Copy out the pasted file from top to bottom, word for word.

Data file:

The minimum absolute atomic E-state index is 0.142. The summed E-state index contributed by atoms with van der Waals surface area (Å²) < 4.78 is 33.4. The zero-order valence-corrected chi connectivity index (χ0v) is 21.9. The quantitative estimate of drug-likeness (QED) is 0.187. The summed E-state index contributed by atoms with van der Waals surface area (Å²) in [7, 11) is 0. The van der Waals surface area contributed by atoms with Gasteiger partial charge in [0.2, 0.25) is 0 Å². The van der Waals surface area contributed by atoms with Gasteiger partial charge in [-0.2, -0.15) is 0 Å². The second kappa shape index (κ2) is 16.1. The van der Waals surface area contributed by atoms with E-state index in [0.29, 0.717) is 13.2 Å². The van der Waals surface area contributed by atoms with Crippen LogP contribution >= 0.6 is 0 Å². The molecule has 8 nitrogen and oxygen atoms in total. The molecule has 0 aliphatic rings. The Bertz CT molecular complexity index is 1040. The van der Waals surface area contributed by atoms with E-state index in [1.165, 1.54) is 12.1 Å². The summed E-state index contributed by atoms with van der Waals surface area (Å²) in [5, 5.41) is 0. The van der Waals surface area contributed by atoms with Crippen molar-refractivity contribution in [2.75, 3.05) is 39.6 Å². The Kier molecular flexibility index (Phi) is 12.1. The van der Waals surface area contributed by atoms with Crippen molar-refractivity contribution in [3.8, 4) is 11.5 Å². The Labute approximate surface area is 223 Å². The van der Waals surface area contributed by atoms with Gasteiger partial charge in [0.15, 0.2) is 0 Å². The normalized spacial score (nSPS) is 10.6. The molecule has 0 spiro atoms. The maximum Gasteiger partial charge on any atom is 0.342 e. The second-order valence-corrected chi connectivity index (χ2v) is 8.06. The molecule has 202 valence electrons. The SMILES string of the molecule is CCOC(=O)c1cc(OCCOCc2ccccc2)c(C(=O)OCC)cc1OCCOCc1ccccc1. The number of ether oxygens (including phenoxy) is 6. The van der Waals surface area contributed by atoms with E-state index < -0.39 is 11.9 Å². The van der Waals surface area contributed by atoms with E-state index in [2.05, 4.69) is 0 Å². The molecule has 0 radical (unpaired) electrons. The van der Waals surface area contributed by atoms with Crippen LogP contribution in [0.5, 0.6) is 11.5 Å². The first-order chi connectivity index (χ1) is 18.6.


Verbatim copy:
The minimum absolute atomic E-state index is 0.142. The summed E-state index contributed by atoms with van der Waals surface area (Å²) < 4.78 is 33.4. The zero-order valence-corrected chi connectivity index (χ0v) is 21.9. The quantitative estimate of drug-likeness (QED) is 0.187. The summed E-state index contributed by atoms with van der Waals surface area (Å²) in [7, 11) is 0. The van der Waals surface area contributed by atoms with Gasteiger partial charge in [0.2, 0.25) is 0 Å². The van der Waals surface area contributed by atoms with Gasteiger partial charge in [-0.2, -0.15) is 0 Å². The second kappa shape index (κ2) is 16.1. The van der Waals surface area contributed by atoms with E-state index in [0.29, 0.717) is 13.2 Å². The van der Waals surface area contributed by atoms with Crippen LogP contribution >= 0.6 is 0 Å². The molecule has 8 nitrogen and oxygen atoms in total. The molecule has 0 aliphatic rings. The Bertz CT molecular complexity index is 1040. The van der Waals surface area contributed by atoms with E-state index in [1.165, 1.54) is 12.1 Å². The summed E-state index contributed by atoms with van der Waals surface area (Å²) in [5, 5.41) is 0. The van der Waals surface area contributed by atoms with Crippen molar-refractivity contribution in [2.75, 3.05) is 39.6 Å². The Kier molecular flexibility index (Phi) is 12.1. The van der Waals surface area contributed by atoms with Crippen molar-refractivity contribution in [3.8, 4) is 11.5 Å². The Labute approximate surface area is 223 Å². The van der Waals surface area contributed by atoms with Gasteiger partial charge in [0.15, 0.2) is 0 Å². The normalized spacial score (nSPS) is 10.6. The molecule has 0 spiro atoms. The maximum Gasteiger partial charge on any atom is 0.342 e. The second-order valence-corrected chi connectivity index (χ2v) is 8.06. The molecule has 202 valence electrons. The SMILES string of the molecule is CCOC(=O)c1cc(OCCOCc2ccccc2)c(C(=O)OCC)cc1OCCOCc1ccccc1. The number of ether oxygens (including phenoxy) is 6. The van der Waals surface area contributed by atoms with E-state index < -0.39 is 11.9 Å². The van der Waals surface area contributed by atoms with E-state index in [2.05, 4.69) is 0 Å². The molecule has 0 radical (unpaired) electrons. The van der Waals surface area contributed by atoms with Crippen LogP contribution in [0.5, 0.6) is 11.5 Å². The first-order chi connectivity index (χ1) is 18.6.